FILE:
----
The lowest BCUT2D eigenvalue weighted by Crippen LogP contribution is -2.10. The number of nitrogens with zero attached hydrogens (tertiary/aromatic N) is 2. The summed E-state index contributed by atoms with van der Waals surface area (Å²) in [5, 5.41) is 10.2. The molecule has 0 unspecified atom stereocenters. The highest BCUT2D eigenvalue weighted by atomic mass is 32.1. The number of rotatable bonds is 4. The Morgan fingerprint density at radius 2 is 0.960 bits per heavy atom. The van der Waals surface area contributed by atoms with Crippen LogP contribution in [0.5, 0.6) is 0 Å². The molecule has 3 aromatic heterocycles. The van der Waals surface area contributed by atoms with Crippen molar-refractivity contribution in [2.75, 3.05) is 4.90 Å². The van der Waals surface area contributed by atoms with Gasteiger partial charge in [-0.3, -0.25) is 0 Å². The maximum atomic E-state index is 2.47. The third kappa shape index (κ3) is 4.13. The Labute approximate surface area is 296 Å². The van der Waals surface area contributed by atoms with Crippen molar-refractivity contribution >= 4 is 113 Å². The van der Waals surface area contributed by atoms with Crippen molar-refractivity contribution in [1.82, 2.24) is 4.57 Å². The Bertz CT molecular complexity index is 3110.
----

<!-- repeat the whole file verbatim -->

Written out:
The lowest BCUT2D eigenvalue weighted by Crippen LogP contribution is -2.10. The number of nitrogens with zero attached hydrogens (tertiary/aromatic N) is 2. The summed E-state index contributed by atoms with van der Waals surface area (Å²) in [5, 5.41) is 10.2. The molecule has 0 unspecified atom stereocenters. The highest BCUT2D eigenvalue weighted by atomic mass is 32.1. The number of rotatable bonds is 4. The Morgan fingerprint density at radius 2 is 0.960 bits per heavy atom. The van der Waals surface area contributed by atoms with Crippen LogP contribution in [0.5, 0.6) is 0 Å². The molecule has 3 aromatic heterocycles. The van der Waals surface area contributed by atoms with Crippen molar-refractivity contribution in [2.75, 3.05) is 4.90 Å². The van der Waals surface area contributed by atoms with Gasteiger partial charge in [-0.3, -0.25) is 0 Å². The maximum atomic E-state index is 2.47. The third kappa shape index (κ3) is 4.13. The Labute approximate surface area is 296 Å². The van der Waals surface area contributed by atoms with Crippen molar-refractivity contribution >= 4 is 113 Å². The van der Waals surface area contributed by atoms with Crippen molar-refractivity contribution in [1.82, 2.24) is 4.57 Å². The Bertz CT molecular complexity index is 3110.